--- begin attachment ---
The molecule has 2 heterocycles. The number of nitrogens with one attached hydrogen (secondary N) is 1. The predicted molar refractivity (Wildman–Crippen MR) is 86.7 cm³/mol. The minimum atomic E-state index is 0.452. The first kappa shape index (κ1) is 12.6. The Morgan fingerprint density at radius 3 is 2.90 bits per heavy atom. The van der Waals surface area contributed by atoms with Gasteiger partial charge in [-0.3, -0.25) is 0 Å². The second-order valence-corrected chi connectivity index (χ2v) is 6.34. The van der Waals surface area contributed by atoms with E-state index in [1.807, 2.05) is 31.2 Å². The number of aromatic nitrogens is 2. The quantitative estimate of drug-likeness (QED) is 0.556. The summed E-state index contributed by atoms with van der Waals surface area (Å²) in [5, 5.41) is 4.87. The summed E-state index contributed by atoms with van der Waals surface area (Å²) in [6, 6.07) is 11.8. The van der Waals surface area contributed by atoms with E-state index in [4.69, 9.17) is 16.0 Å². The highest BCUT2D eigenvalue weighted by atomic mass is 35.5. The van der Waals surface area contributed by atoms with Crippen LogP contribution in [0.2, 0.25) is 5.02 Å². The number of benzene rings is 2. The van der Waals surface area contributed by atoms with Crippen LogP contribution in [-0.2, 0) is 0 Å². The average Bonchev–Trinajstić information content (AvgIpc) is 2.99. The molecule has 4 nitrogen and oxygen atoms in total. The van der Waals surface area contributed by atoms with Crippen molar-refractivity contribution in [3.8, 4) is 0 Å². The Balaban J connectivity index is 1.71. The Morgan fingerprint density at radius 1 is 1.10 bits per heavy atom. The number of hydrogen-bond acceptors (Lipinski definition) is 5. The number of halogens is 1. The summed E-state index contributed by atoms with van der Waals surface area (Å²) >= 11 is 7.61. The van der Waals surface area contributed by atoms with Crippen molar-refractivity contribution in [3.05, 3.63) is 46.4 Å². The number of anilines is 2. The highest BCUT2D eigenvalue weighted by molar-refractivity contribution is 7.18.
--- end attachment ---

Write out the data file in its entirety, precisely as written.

The molecule has 2 heterocycles. The number of nitrogens with one attached hydrogen (secondary N) is 1. The predicted molar refractivity (Wildman–Crippen MR) is 86.7 cm³/mol. The minimum atomic E-state index is 0.452. The first kappa shape index (κ1) is 12.6. The Morgan fingerprint density at radius 3 is 2.90 bits per heavy atom. The van der Waals surface area contributed by atoms with Gasteiger partial charge in [-0.3, -0.25) is 0 Å². The second-order valence-corrected chi connectivity index (χ2v) is 6.34. The van der Waals surface area contributed by atoms with E-state index in [1.807, 2.05) is 31.2 Å². The number of aromatic nitrogens is 2. The quantitative estimate of drug-likeness (QED) is 0.556. The summed E-state index contributed by atoms with van der Waals surface area (Å²) in [5, 5.41) is 4.87. The summed E-state index contributed by atoms with van der Waals surface area (Å²) in [6, 6.07) is 11.8. The van der Waals surface area contributed by atoms with E-state index in [4.69, 9.17) is 16.0 Å². The highest BCUT2D eigenvalue weighted by atomic mass is 35.5. The van der Waals surface area contributed by atoms with Crippen LogP contribution in [0.2, 0.25) is 5.02 Å². The number of benzene rings is 2. The van der Waals surface area contributed by atoms with Crippen LogP contribution in [-0.2, 0) is 0 Å². The average Bonchev–Trinajstić information content (AvgIpc) is 2.99. The molecule has 4 nitrogen and oxygen atoms in total. The van der Waals surface area contributed by atoms with Crippen molar-refractivity contribution in [3.8, 4) is 0 Å². The Balaban J connectivity index is 1.71. The Morgan fingerprint density at radius 1 is 1.10 bits per heavy atom. The number of hydrogen-bond acceptors (Lipinski definition) is 5. The number of halogens is 1. The summed E-state index contributed by atoms with van der Waals surface area (Å²) >= 11 is 7.61. The van der Waals surface area contributed by atoms with Crippen molar-refractivity contribution in [3.05, 3.63) is 46.4 Å². The number of anilines is 2. The highest BCUT2D eigenvalue weighted by molar-refractivity contribution is 7.18.